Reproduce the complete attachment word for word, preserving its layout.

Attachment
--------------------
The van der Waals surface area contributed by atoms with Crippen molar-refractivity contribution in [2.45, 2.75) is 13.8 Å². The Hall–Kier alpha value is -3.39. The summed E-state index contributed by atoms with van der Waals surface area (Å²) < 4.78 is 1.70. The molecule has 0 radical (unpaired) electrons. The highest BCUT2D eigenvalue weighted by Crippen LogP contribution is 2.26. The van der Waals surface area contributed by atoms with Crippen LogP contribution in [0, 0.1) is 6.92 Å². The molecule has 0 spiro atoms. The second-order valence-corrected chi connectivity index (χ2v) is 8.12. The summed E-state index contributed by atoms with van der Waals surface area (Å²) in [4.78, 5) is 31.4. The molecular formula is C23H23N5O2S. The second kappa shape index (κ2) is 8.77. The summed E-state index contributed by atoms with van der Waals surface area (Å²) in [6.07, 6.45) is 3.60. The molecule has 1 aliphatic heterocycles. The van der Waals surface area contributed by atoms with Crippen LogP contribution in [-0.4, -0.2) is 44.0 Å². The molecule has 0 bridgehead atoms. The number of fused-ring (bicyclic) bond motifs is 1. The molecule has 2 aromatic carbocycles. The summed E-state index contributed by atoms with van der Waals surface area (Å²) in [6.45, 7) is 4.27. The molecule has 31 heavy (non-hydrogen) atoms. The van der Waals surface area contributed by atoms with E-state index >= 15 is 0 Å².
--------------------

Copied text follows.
The van der Waals surface area contributed by atoms with Crippen molar-refractivity contribution in [2.45, 2.75) is 13.8 Å². The Hall–Kier alpha value is -3.39. The summed E-state index contributed by atoms with van der Waals surface area (Å²) < 4.78 is 1.70. The molecule has 0 radical (unpaired) electrons. The highest BCUT2D eigenvalue weighted by Crippen LogP contribution is 2.26. The van der Waals surface area contributed by atoms with Crippen LogP contribution in [0, 0.1) is 6.92 Å². The molecule has 0 spiro atoms. The second-order valence-corrected chi connectivity index (χ2v) is 8.12. The summed E-state index contributed by atoms with van der Waals surface area (Å²) in [4.78, 5) is 31.4. The molecular formula is C23H23N5O2S. The second kappa shape index (κ2) is 8.77. The summed E-state index contributed by atoms with van der Waals surface area (Å²) in [6.07, 6.45) is 3.60. The molecule has 1 aliphatic heterocycles. The van der Waals surface area contributed by atoms with Crippen LogP contribution in [-0.4, -0.2) is 44.0 Å². The molecule has 0 bridgehead atoms. The number of fused-ring (bicyclic) bond motifs is 1. The molecule has 2 aromatic carbocycles. The summed E-state index contributed by atoms with van der Waals surface area (Å²) in [6.45, 7) is 4.27. The molecule has 31 heavy (non-hydrogen) atoms. The van der Waals surface area contributed by atoms with E-state index >= 15 is 0 Å².